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Vol. 38. Núm. 7.
Páginas 527-529 (Julho 2019)
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Vol. 38. Núm. 7.
Páginas 527-529 (Julho 2019)
Letter to the Editor
Open Access
Sacubitril/valsartan: A practical guide revisited
Sacubitril/valsartan: um guia prático revisitado
Cândida Fonsecaa,
Autor para correspondência

Corresponding author.
, Dulce Britob, Jorge Ferreirac, Fátima Francod, João Moraise, José Silva Cardosof, Expert opinion endorsed by the Heart Failure Study Group of the Portuguese Society of Cardiology
a Clínica de Insuficiência Cardíaca, Serviço de Medicina III e Hospital Dia, Hospital São Francisco Xavier – Centro Hospitalar de Lisboa Ocidental, NOVA Medical School, Faculdade de Ciências Médicas, Universidade Nova de Lisboa, Portugal
b Serviço de Cardiologia, Hospital de Santa Maria, Centro Hospitalar de Lisboa Norte, CCUL, Faculdade de Medicina da Universidade de Lisboa, Portugal
c Hospital de Santa Cruz – Centro Hospitalar de Lisboa Ocidental, Serviço de Cardiologia, Portugal
d Hospital Universidade de Coimbra – Centro Hospitalar e Universitário de Coimbra, Serviço de Cardiologia, Coimbra, Portugal
e Centro Hospitalar de Leiria, Serviço de Cardiologia, Leiria, Portugal
f Clínica de Insuficiência Cardíaca e Transplante, Centro Hospitalar de São João, Serviço de Cardiologia, Faculdade de Medicina da Universidade do Porto, Portugal
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To the Editor,

Since the publication in the May 2019 issue of our paper “Sacubitril/valsartan: a practical guide”,1 which was based on the PARADIGM-HF2 trial results, new evidence has become available with recent data from the TRANSITION and PIONEER-HF trials.3,4 On the basis of this new evidence, as the authors of the original practical guide we would like to add new considerations to our previous recommendations on the use of this drug.

Although it represents a worsening of prognosis in heart failure with reduced ejection fraction (HFrEF), hospitalization for acute heart failure constitutes an opportunity to initiate and successfully up-titrate guideline-recommended therapies. The international guidelines support the initiation and up-titration of all disease-modifying therapy (DMT) early after hemodynamic stabilization following an acute heart failure event in order to improve prognosis, particularly during the vulnerable phase early after discharge.5 Although this has been demonstrated for previous classes of heart failure DMT, there was still a gap in evidence on the optimal time for the initiation of sacubitril/valsartan in HFrEF patients after an acute decompensation.

The TRANSITION and PIONEER-HF trials evaluated the initiation of sacubitril/valsartan in severe HFrEF patients after stabilization following an acute heart failure episode, both before and early after discharge, with no run-in phase, closer to the challenges of everyday clinical practice.

The TRANSITION study assessed the safety and tolerability of sacubitril/valsartan in patients admitted with HFrEF, after stabilization following an acute heart failure episode. Patients were enrolled to initiate sacubitril/valsartan either in the hospital or shortly after discharge.6 At 10 weeks, when more than 86% of patients had been receiving sacubitril/valsartan for two weeks or longer without interruption, about half the patients in the study had achieved the primary endpoint, which was a target dose of 200 mg of sacubitril/valsartan twice daily within 10 weeks in both groups.5 The incidence of adverse events and discontinuation of sacubitril/valsartan due to adverse events was also similar in both in-hospital and outpatient settings.3 The tolerability of sacubitril/valsartan in TRANSITION appears to be comparable to that reported for beta-blockers and ACEIs/ARBs under real-life conditions.3,7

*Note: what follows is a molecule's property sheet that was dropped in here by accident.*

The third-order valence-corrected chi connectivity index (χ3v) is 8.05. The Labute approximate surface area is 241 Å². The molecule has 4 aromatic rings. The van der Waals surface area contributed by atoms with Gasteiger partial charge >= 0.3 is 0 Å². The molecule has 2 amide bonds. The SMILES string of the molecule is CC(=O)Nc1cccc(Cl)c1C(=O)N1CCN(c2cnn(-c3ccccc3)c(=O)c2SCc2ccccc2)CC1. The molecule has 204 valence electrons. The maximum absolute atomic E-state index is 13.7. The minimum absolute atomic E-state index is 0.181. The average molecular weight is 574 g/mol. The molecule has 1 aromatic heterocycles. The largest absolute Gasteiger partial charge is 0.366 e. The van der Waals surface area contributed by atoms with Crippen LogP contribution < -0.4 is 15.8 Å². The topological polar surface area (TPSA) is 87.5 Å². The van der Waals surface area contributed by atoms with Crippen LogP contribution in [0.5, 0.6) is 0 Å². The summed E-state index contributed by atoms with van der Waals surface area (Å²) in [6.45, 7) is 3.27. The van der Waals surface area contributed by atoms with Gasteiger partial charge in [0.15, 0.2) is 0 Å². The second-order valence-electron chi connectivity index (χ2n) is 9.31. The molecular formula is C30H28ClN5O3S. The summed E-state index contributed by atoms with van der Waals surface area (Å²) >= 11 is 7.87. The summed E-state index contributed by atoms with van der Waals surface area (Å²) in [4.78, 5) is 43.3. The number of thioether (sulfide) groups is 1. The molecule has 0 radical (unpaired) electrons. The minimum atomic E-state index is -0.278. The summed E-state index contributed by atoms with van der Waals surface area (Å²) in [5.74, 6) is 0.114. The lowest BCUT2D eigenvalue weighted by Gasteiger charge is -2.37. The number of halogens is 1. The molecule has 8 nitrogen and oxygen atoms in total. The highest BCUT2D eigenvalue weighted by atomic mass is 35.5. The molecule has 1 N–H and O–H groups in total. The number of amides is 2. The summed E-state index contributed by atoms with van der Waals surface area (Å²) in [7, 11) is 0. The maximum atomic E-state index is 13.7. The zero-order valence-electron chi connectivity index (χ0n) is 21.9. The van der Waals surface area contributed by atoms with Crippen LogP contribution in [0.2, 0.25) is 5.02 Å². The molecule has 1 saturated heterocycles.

PIONEER-HF was designed to assess the safety, tolerability and efficacy of in-hospital initiation of sacubitril/valsartan compared to enalapril in stabilized HFrEF patients who had been admitted for acute decompensation.8 The primary endpoint was the time-averaged proportional change in NT-proBNP from baseline through weeks 4 and 8.4,8 Patients treated with sacubitril/valsartan achieved a 47% reduction from baseline in time-averaged NT-proBNP, compared to a 25% reduction with enalapril, translating into a statistically significant 29% greater reduction with sacubitril/valsartan over the ACEI (95% CI: 0.63-0.81; p<0.0001).4 Significant reductions in NT-proBNP were observed in sacubitril/valsartan patients as early as one week after treatment initiation.4 There were no new safety signals identified, and the safety profile was comparable to that observed in PARADIGM-HF.2,4 Rates of serious adverse events occurring with a frequency of ≥0.5% were similar between the sacubitril/valsartan and enalapril groups.4

In a pre-specified exploratory analysis, the composite endpoint of death, rehospitalization for HF, left ventricular assist device implantation or listing for cardiac transplant occurred in 41 (9.3%) patients in the sacubitril/valsartan group and in 74 (16.8%) in the enalapril group (HR 0.54, 95% CI 0.37-0.79; p=0.001).4 The benefit was driven by reductions in death and rehospitalization among patients treated with sacubitril/valsartan. The number needed to treat to prevent one such clinical event during eight weeks of follow-up was 13.4

Moreover, TRANSITION and PIONEER-HF are the first randomized studies to provide data on the use of sacubitril/valsartan in new-onset and ACEI/ARB-naive HFrEF patients. In fact, approximately 34% of patients in PIONEER and 29% in TRANSITION were newly diagnosed, with no prior history of heart failure, and slightly more than 50% of patients in PIONEER and 24% in TRANSITION were not receiving ACEI/ARB therapy at the time of admission.3,4 Recently presented data from PIONEER-HF also showed that sacubitril/valsartan, titrated to target dose based on systolic blood pressure during hospitalization, had the same beneficial effect on the primary and safety endpoints in ACEI/ARB-naive patients.9